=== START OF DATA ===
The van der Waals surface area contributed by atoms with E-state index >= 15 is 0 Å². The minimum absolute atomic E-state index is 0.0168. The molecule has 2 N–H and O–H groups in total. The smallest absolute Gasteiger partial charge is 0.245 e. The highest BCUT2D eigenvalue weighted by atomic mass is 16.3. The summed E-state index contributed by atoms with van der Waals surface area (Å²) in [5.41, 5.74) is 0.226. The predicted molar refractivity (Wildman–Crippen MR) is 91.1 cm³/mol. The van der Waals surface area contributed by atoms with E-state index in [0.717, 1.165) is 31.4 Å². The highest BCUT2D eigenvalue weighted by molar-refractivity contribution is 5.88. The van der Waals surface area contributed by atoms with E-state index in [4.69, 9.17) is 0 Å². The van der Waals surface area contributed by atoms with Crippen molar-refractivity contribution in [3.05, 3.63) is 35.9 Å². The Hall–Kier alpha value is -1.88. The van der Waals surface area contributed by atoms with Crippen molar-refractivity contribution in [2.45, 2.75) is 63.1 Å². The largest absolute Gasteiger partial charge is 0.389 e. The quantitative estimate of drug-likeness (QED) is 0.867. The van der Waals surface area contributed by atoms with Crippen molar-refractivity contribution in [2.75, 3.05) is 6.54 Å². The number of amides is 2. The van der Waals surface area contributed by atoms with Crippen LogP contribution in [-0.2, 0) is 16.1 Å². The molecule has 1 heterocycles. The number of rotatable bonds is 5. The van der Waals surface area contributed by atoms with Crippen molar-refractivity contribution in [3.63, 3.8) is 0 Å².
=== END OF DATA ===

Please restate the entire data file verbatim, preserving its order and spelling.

The van der Waals surface area contributed by atoms with E-state index >= 15 is 0 Å². The minimum absolute atomic E-state index is 0.0168. The molecule has 2 N–H and O–H groups in total. The smallest absolute Gasteiger partial charge is 0.245 e. The highest BCUT2D eigenvalue weighted by atomic mass is 16.3. The summed E-state index contributed by atoms with van der Waals surface area (Å²) in [5.41, 5.74) is 0.226. The predicted molar refractivity (Wildman–Crippen MR) is 91.1 cm³/mol. The van der Waals surface area contributed by atoms with E-state index in [0.717, 1.165) is 31.4 Å². The highest BCUT2D eigenvalue weighted by molar-refractivity contribution is 5.88. The van der Waals surface area contributed by atoms with E-state index in [4.69, 9.17) is 0 Å². The van der Waals surface area contributed by atoms with Crippen molar-refractivity contribution in [3.05, 3.63) is 35.9 Å². The Hall–Kier alpha value is -1.88. The van der Waals surface area contributed by atoms with Crippen molar-refractivity contribution in [2.45, 2.75) is 63.1 Å². The largest absolute Gasteiger partial charge is 0.389 e. The quantitative estimate of drug-likeness (QED) is 0.867. The van der Waals surface area contributed by atoms with Crippen molar-refractivity contribution in [2.75, 3.05) is 6.54 Å². The number of amides is 2. The van der Waals surface area contributed by atoms with Crippen LogP contribution in [-0.2, 0) is 16.1 Å². The molecule has 1 heterocycles. The number of rotatable bonds is 5. The van der Waals surface area contributed by atoms with Crippen molar-refractivity contribution in [3.63, 3.8) is 0 Å².